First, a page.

Kahneman continues, “because adherence to standard operating procedures is difficult to second-guess, decision makers who expect to have their decisions scrutinized with hindsight are driven to bureaucratic solutions and – to an extreme – reluctance to take risks.”

 

Excess scrutiny and oversight can lead to rigid and mechanical decision-making processes. This might not be a problem when we are engineering a bridge and need to make technical decisions based on known mathematical calculations (I’ve never engineered a bridge so I may be wrong here), but it can be a problem for doctors and policy makers. Doctors have to rely on their experience, their knowledge, and their intuitions to determine the best possible medical treatment. Checklists are fantastic ideas, but when things go wrong in an operating room, doctors and nurses have to make quick decisions balancing risk and uncertainty. If the oversight they will face is high, then there is a chance that doctors stick to a rigid set of steps, that might not really fit the current emergency. In his book, Kahneman writes about how this leads doctors to order unnecessary tests and procedures, more to cover themselves from liability than to truly help the patient, wasting time and money within the healthcare system.

 

For public decision-making, hindsight bias can be a disaster for public growth and development. The federal government makes loans and backs many projects. Like any venture capitalist firm or large bank making multiple investments, some projects will fail. It is impossible to know at the outset which of ten solar energy projects will be a massive success, and which company is going to go bust. But thanks to hindsight bias and the intense oversight that public agencies and legislatures are subject to, an investment in a solar project that goes bust is likely to haunt the agency head or legislators who backed the project, even if 9 of the other 10 projects were huge successes.

 

Oversight is important, but when oversight is subject to hindsight bias, the accountability shifts into high gear, blaming decision-makers for failing to have the superhuman ability to predict the future. This creates risk averse institutions that stagnate, waste resources, and are slow to act, potentially creating new problems and new vulnerabilities to hindsight bias in the future. Rauch, Katz, and Nowak in the posts I linked to above, all favor reducing transparency in the public setting for this reason, but Kahneman might not agree with them, arguing that closing the deliberations to transparency won’t hide the outcomes from the public, and won’t stop hindsight bias from being an issue.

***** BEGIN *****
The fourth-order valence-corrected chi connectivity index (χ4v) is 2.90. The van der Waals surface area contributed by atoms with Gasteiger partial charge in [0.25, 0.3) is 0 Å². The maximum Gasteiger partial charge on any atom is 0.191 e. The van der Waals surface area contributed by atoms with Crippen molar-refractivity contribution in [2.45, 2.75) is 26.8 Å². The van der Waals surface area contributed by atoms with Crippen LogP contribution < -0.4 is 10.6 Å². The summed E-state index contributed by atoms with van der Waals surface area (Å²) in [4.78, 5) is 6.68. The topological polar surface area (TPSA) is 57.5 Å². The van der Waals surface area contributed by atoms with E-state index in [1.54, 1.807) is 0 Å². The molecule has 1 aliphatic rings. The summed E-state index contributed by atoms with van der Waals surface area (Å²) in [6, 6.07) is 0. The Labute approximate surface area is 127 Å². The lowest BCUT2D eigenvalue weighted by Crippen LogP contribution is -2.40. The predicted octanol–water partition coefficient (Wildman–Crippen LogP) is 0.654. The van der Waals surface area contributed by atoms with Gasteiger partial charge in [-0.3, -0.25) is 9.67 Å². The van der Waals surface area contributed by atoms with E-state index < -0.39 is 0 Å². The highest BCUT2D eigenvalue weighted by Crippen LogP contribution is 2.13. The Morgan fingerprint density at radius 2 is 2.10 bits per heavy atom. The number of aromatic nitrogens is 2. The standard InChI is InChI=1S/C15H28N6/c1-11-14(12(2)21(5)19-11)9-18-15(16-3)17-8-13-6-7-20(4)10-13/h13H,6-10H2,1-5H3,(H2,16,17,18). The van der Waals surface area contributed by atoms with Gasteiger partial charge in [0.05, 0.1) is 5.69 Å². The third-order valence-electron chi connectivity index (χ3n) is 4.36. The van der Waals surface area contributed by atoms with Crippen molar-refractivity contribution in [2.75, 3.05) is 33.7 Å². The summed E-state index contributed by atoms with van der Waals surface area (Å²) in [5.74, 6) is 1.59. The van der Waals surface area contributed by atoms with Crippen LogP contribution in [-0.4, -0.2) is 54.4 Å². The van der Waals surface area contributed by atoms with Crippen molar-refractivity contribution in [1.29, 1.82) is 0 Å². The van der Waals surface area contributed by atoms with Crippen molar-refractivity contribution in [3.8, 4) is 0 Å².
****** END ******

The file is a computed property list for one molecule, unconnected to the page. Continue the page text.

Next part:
Hindsight Bias and Misleading Headlines

Hindsight Bias and Misleading Headlines

I absolutely hate internet ads that have headlines along the lines of “Analyst Who Predicted Stock Market Crash Says Makes New Prediction.” These headlines are always nothing but clickbait, and reading Daniel Kahneman’s book Thinking Fast and Slow has given me even more reason to hate these types of headlines. They play on cognitive errors in our thinking, particularly our hindsight bias. When we look back at previous choices, decisions, and important events, whether in our individual lives or across the globe, our present state of being always seems inevitable. It was clear that the internet would lead to major social network platforms, and that those platforms would then contribute to major challenges and problems with misinformation, how could anyone fail to see this as far back as 2004?

 

The problem of course, is that the inevitable present moment and the pathway that seems so obvious in retrospect, was never clear at all. There was no way to predict a major housing bubble and financial collapse in 2008 if you were living in 2006. Headlines introducing some genius who saw what the rest of us couldn’t see before the Great Recession, and then claiming that this person has made another prediction are pulling at our emotions and playing with hindsight bias in a way that is deliberately misleading. The fact that someone made an unlikely prediction that came true is not a reason to believe they will be correct again in the future. If anything, we should expect some version of regression to the mean with their predictions, and assume that their next grand claim is wrong.

 

Rather than using hindsight bias to convince more people to follow links to bogus news stories, we should be more cautious with hindsight bias and our proclivity toward inaccurate heuristics. As Kahneman writes, “Hindsight is especially unkind to decision makers who act as agents for others—physicians, financial advisers, third-base coaches, CEOs, social workers, diplomats, politicians. We are prone to blame decision makers for good decisions that worked out badly and to give them too little credit for successful moves that appear obvious only after the fact. There is a clear outcome bias. When the outcomes are bad, the clients often blame their agents for not seeing the handwriting on the wall—forgetting that it was written in invisible ink that became legible only afterward. Actions that seemed prudent in foresight can look irresponsibly negligent in hindsight.”

 

Our key decision-makers can be punished by our hindsight bias. It can cloud our judgment for what we should expect in the future and lead us to trust individuals who don’t deserve trust, and mistrust those who are making the best possible decisions given a set of serious constraints. Hindsight bias deserves a greater recognition and more respect than use for misleading headlines.